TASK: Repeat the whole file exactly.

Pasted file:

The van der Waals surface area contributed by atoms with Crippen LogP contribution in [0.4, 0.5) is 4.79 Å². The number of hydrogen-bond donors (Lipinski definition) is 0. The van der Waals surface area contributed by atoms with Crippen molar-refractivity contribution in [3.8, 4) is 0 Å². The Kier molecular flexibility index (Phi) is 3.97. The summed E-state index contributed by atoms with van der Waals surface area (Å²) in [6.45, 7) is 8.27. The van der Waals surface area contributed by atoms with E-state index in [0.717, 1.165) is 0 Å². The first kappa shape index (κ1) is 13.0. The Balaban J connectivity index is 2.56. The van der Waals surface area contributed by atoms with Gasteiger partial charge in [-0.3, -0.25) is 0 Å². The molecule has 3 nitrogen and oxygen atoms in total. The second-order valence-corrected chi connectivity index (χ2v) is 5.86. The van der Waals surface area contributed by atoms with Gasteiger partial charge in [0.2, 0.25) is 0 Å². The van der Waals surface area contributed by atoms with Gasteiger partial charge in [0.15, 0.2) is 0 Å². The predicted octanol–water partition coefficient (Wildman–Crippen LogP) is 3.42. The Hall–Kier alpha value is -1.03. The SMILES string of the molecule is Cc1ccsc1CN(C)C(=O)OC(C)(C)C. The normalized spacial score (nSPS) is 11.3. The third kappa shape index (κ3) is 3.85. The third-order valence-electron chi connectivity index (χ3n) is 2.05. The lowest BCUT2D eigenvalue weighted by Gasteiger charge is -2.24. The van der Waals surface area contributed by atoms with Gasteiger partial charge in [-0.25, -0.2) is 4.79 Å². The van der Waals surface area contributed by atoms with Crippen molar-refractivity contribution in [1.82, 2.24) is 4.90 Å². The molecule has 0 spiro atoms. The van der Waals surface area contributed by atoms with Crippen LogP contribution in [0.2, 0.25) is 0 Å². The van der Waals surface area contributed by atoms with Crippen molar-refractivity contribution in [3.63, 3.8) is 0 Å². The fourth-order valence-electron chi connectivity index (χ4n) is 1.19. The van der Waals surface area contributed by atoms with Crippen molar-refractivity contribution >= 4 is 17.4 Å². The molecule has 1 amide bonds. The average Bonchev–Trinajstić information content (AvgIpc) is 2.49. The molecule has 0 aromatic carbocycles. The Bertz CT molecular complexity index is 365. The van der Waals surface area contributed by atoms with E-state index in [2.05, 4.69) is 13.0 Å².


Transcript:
The van der Waals surface area contributed by atoms with Crippen LogP contribution in [0.4, 0.5) is 4.79 Å². The number of hydrogen-bond donors (Lipinski definition) is 0. The van der Waals surface area contributed by atoms with Crippen molar-refractivity contribution in [3.8, 4) is 0 Å². The Kier molecular flexibility index (Phi) is 3.97. The summed E-state index contributed by atoms with van der Waals surface area (Å²) in [6.45, 7) is 8.27. The van der Waals surface area contributed by atoms with E-state index in [0.717, 1.165) is 0 Å². The first kappa shape index (κ1) is 13.0. The Balaban J connectivity index is 2.56. The van der Waals surface area contributed by atoms with Gasteiger partial charge in [-0.3, -0.25) is 0 Å². The molecule has 3 nitrogen and oxygen atoms in total. The second-order valence-corrected chi connectivity index (χ2v) is 5.86. The van der Waals surface area contributed by atoms with Gasteiger partial charge in [0.2, 0.25) is 0 Å². The van der Waals surface area contributed by atoms with Gasteiger partial charge in [0.15, 0.2) is 0 Å². The predicted octanol–water partition coefficient (Wildman–Crippen LogP) is 3.42. The Hall–Kier alpha value is -1.03. The SMILES string of the molecule is Cc1ccsc1CN(C)C(=O)OC(C)(C)C. The normalized spacial score (nSPS) is 11.3. The third kappa shape index (κ3) is 3.85. The third-order valence-electron chi connectivity index (χ3n) is 2.05. The lowest BCUT2D eigenvalue weighted by Gasteiger charge is -2.24. The van der Waals surface area contributed by atoms with Gasteiger partial charge in [-0.25, -0.2) is 4.79 Å². The van der Waals surface area contributed by atoms with Crippen molar-refractivity contribution in [1.82, 2.24) is 4.90 Å². The molecule has 0 spiro atoms. The van der Waals surface area contributed by atoms with Crippen LogP contribution in [0.2, 0.25) is 0 Å². The van der Waals surface area contributed by atoms with Crippen molar-refractivity contribution in [3.63, 3.8) is 0 Å². The fourth-order valence-electron chi connectivity index (χ4n) is 1.19. The van der Waals surface area contributed by atoms with Crippen molar-refractivity contribution >= 4 is 17.4 Å². The molecule has 1 amide bonds. The average Bonchev–Trinajstić information content (AvgIpc) is 2.49. The molecule has 0 aromatic carbocycles. The Bertz CT molecular complexity index is 365. The van der Waals surface area contributed by atoms with E-state index in [2.05, 4.69) is 13.0 Å².